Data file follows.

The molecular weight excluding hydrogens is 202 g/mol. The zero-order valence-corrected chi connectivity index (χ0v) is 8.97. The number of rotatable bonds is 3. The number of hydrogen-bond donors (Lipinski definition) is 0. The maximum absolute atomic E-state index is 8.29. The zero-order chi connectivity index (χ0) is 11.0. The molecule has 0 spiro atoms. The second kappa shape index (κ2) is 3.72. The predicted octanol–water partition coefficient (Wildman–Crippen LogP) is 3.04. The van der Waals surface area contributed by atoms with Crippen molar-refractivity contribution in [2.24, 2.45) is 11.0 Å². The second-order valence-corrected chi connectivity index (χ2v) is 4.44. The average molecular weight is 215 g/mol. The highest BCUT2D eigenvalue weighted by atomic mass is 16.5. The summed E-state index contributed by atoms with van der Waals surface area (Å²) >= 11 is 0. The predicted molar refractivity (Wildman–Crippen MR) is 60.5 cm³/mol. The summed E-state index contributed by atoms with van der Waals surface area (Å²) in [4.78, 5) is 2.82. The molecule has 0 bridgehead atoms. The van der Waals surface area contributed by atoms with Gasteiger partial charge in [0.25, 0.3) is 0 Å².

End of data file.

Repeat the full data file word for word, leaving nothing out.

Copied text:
The molecular weight excluding hydrogens is 202 g/mol. The zero-order valence-corrected chi connectivity index (χ0v) is 8.97. The number of rotatable bonds is 3. The number of hydrogen-bond donors (Lipinski definition) is 0. The maximum absolute atomic E-state index is 8.29. The zero-order chi connectivity index (χ0) is 11.0. The molecule has 0 spiro atoms. The second kappa shape index (κ2) is 3.72. The predicted octanol–water partition coefficient (Wildman–Crippen LogP) is 3.04. The van der Waals surface area contributed by atoms with Crippen molar-refractivity contribution in [2.24, 2.45) is 11.0 Å². The second-order valence-corrected chi connectivity index (χ2v) is 4.44. The average molecular weight is 215 g/mol. The highest BCUT2D eigenvalue weighted by atomic mass is 16.5. The summed E-state index contributed by atoms with van der Waals surface area (Å²) >= 11 is 0. The predicted molar refractivity (Wildman–Crippen MR) is 60.5 cm³/mol. The summed E-state index contributed by atoms with van der Waals surface area (Å²) in [4.78, 5) is 2.82. The molecule has 0 bridgehead atoms. The van der Waals surface area contributed by atoms with Gasteiger partial charge in [0.25, 0.3) is 0 Å².